Linda Kukuk

Linda KukukLinda Kukuk is a life-time resident of the Oklahoma City area, and an award-winning self-taught artist. Although she does some traditional watercolor, she is mainly known as a scratchboard artist specializing in realistic pictures of wildlife, pet portraits, Native Americans, and portraits. A Signature Level member of the International Society of Scratchboard Artists (ISSA), rather than always doing scratchboard art in the “traditional” sense, she enjoys experimenting by starting with white clayboard, adding either watercolor, acrylic ink, India ink (or a combination of these) and then doing scratchwork on the surface she has prepared. Her extensive travels throughout Africa, Europe, Russia, and the South Pacific has given her a myriad of interesting subjects to paint and draw. She loves painting almost any subject and, being a Choctaw Indian, definitely enjoys painting Native American & American wildlife subjects. She also enjoys using white clay-coated board (textured & smooth) for watercolor. The Choctaw Nation recently purchased over 20 of her works to decorate their clinics in Durant and Talihina and commissioned two more for their new Headquarters building. Linda recently finished using watercolor to illustrate a children’s picture book, for Disney, on the life of Chief Wilma Mankiller. She says that even though she embarks on various creative side roads in her artistic travels, she never strays very far from scratchboard art. It never ceases to challenge!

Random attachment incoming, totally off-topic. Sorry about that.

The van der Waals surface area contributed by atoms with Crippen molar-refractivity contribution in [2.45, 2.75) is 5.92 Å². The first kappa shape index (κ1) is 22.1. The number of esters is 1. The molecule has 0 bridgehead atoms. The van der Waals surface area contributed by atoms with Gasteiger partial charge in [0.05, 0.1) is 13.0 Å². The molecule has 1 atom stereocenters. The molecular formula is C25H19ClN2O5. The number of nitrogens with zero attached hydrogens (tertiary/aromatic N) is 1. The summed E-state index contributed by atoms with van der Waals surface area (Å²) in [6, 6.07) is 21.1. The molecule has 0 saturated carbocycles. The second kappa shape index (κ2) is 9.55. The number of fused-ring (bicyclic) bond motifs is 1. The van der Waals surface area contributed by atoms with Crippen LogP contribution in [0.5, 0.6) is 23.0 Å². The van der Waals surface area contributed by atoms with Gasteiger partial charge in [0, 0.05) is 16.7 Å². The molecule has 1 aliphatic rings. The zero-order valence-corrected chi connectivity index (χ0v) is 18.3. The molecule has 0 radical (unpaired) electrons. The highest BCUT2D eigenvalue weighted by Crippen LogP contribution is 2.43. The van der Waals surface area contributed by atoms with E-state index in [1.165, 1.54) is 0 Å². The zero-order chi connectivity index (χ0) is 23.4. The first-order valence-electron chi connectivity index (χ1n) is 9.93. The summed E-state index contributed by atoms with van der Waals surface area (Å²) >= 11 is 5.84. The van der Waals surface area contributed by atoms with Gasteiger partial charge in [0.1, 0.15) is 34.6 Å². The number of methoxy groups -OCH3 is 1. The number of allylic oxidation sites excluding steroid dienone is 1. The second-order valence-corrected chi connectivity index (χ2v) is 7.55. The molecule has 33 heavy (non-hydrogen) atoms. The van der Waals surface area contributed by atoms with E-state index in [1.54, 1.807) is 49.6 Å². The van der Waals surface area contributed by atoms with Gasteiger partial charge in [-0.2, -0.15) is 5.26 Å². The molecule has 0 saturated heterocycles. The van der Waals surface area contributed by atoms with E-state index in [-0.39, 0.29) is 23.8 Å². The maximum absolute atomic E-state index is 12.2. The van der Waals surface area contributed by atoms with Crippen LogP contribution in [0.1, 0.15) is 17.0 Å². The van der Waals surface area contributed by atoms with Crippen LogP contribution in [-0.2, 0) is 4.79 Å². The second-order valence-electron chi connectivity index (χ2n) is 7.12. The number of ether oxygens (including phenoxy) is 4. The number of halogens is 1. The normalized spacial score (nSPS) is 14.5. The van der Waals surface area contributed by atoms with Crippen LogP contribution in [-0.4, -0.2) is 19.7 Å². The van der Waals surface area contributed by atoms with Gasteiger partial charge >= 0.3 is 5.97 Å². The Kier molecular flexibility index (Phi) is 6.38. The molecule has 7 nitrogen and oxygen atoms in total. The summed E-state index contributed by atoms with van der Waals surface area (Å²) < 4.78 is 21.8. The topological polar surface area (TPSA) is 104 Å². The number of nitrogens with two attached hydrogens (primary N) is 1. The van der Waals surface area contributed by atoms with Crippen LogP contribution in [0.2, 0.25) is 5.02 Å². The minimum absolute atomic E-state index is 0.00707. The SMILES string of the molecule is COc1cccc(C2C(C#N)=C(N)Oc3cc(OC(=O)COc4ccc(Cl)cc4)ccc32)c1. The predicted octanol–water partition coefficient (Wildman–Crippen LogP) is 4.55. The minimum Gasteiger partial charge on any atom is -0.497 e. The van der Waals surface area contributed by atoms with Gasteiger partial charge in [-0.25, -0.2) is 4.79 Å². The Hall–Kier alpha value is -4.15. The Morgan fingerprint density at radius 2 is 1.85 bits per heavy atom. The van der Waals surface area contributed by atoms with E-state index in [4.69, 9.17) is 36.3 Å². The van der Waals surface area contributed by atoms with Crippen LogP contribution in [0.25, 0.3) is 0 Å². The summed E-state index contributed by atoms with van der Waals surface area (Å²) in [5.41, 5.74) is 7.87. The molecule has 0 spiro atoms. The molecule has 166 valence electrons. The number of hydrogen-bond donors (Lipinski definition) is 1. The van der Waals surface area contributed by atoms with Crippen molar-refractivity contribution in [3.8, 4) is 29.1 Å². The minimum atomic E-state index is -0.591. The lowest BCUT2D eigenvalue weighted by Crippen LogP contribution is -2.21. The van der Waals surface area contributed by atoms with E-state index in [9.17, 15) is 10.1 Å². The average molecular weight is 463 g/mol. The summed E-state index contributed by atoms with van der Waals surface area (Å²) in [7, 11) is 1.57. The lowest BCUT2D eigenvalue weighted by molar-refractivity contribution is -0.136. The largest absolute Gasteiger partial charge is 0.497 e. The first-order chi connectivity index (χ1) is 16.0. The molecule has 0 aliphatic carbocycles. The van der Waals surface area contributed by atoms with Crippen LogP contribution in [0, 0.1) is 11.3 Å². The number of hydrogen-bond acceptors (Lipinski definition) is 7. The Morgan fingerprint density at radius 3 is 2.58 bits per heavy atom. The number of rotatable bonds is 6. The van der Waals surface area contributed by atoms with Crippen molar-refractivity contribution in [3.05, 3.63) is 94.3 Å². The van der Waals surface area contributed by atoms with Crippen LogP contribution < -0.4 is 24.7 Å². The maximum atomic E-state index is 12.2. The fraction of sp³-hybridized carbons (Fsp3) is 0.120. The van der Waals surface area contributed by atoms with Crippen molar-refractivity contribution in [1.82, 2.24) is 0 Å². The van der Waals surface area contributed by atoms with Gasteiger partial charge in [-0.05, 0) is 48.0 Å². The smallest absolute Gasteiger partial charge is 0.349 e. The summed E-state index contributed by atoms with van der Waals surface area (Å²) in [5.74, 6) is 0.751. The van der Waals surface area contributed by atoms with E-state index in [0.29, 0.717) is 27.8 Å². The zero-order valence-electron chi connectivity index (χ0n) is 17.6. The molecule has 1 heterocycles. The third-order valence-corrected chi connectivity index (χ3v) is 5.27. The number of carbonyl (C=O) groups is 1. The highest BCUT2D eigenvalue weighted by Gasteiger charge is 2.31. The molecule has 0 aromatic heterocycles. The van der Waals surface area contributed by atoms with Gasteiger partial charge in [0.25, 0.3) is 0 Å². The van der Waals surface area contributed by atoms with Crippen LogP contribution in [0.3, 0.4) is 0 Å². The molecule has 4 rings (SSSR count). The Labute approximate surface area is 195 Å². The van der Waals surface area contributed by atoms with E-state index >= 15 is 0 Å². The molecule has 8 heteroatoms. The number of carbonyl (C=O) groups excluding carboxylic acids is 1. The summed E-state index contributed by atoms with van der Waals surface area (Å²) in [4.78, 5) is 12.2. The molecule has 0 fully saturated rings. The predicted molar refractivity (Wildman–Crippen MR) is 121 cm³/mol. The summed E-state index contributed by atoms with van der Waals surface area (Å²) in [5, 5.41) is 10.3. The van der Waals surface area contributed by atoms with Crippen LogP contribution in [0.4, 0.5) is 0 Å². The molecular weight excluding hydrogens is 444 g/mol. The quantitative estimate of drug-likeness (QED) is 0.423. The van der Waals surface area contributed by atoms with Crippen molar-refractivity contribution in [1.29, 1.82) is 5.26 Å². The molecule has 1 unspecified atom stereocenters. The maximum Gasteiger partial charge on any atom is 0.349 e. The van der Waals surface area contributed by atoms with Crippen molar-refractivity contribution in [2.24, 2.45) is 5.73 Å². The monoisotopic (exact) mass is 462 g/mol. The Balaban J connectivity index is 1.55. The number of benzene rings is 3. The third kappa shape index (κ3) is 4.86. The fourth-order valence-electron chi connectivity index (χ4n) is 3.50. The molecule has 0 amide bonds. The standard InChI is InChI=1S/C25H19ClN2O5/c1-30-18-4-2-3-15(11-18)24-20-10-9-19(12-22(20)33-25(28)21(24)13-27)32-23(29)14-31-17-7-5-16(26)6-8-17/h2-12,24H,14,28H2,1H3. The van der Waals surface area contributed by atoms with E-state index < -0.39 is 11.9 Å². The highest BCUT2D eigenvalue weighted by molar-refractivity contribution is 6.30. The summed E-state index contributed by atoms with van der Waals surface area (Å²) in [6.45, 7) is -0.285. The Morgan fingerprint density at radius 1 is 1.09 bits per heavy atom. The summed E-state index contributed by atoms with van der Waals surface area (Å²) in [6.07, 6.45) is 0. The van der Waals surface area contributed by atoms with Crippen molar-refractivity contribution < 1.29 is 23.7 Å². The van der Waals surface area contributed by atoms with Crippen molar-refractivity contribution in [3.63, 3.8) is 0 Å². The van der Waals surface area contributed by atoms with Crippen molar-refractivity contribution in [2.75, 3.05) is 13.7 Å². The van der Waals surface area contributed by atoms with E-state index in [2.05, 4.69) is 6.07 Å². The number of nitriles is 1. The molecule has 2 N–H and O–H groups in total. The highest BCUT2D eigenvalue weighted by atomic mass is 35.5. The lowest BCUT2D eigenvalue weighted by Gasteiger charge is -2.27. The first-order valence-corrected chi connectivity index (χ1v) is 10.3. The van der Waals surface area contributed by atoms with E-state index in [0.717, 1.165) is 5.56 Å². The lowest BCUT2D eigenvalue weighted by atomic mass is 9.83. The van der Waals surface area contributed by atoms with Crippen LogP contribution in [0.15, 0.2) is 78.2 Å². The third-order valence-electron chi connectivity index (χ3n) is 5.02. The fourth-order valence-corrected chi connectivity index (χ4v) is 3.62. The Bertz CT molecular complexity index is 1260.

About Wilma’s Way Home: The Life of Wilma Mankiller, illustrated by Linda Kukuk

As a child in Oklahoma, Wilma Mankiller experienced the Cherokee practice of Gadugi, helping each other, even when times were hard for everyone. But in 1956, the federal government uprooted her family and moved them to California, wrenching them from their home, friends, and traditions. Separated from everything she knew, Wilma felt utterly lost until she found refuge in the Indian Center in San Francisco. There, she worked to develop the local Native community and championed Native political activists. She took her two children to visit tribal communities in the state, and as she introduced them to the traditions of their heritage, she felt a longing for home.

Returning to Oklahoma with her daughters, Wilma took part in Cherokee government. Despite many obstacles, from resistance to female leadership to a life-threatening accident, Wilma’s courageous dedication to serving her people led to her election as the first female chief of the Cherokee Nation. As leader and advocate, she reinvigorated her constituency by empowering them to identify and solve community problems.

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